Like those of Villa E-1027 and the Etoile de Mer, the garden around Le Corbusier’s Cabanon is a natural extension of the dwelling.

It cannot be understood without reference to the concept of the “outside house” as highlighted by researchers such as Jean-Lucien Bonillo or Bruno Chiambretto.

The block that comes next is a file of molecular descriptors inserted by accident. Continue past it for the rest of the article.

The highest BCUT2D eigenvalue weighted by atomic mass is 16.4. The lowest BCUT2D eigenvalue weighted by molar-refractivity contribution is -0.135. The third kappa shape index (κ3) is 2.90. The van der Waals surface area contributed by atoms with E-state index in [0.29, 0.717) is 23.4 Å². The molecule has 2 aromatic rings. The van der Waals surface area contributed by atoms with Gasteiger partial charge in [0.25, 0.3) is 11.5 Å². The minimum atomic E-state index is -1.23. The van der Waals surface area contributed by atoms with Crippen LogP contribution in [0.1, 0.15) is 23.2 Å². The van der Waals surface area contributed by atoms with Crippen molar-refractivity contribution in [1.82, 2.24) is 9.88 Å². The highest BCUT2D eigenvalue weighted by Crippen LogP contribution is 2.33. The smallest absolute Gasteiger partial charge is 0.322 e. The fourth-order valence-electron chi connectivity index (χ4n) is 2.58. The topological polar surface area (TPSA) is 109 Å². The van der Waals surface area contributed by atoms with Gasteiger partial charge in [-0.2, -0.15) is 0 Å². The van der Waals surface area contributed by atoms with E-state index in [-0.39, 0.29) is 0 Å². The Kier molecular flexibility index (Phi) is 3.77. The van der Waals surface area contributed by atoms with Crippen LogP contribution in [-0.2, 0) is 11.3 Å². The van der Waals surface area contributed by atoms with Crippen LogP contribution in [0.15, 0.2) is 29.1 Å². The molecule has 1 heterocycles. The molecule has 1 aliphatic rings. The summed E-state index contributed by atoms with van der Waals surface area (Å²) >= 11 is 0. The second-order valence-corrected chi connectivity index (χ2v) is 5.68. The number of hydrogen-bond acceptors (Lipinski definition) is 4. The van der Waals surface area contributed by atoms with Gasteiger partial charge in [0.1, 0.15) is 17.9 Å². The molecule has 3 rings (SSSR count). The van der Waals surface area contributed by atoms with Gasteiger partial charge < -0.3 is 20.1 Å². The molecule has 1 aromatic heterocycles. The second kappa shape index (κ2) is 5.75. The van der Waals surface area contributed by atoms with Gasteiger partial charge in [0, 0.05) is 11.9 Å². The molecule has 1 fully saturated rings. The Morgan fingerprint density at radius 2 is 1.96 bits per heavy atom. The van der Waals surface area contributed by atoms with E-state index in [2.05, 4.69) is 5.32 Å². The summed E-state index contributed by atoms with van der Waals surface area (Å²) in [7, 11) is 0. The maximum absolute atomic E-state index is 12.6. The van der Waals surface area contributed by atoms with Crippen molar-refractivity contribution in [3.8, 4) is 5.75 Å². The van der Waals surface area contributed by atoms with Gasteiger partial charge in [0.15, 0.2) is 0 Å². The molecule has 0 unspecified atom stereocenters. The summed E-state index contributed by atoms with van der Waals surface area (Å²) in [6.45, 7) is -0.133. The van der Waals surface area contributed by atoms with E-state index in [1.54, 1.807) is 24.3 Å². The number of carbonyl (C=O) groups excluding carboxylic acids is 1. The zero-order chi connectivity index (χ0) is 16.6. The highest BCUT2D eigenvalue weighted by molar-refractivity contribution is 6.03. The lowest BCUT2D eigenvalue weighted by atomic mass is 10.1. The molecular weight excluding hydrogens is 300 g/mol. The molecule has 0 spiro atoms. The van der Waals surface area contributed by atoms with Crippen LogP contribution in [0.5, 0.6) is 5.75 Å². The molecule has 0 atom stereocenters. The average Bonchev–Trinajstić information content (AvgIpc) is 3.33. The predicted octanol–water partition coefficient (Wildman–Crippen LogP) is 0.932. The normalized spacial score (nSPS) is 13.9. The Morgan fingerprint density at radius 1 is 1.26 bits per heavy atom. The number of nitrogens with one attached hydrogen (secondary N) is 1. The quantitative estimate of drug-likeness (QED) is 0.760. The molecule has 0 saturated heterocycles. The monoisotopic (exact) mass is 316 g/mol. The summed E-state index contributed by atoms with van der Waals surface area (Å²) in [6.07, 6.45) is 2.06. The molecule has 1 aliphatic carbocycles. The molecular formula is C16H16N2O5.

Near the Cabanon, the carob tree sets the tone, dominating the prickly pears, yuccas and the agaves, which scramble down the slope towards the rocks. The garden also features typically Mediterranean plant species: pines, eucalyptus, pistachios, euphorbias, yuccas, prickly pears, lentiscus, Rhamnus alaternus, Phillyrea etc. It’s a very “natural” area, contrasting with the more landscaped gardens of the Etoile de Mer.


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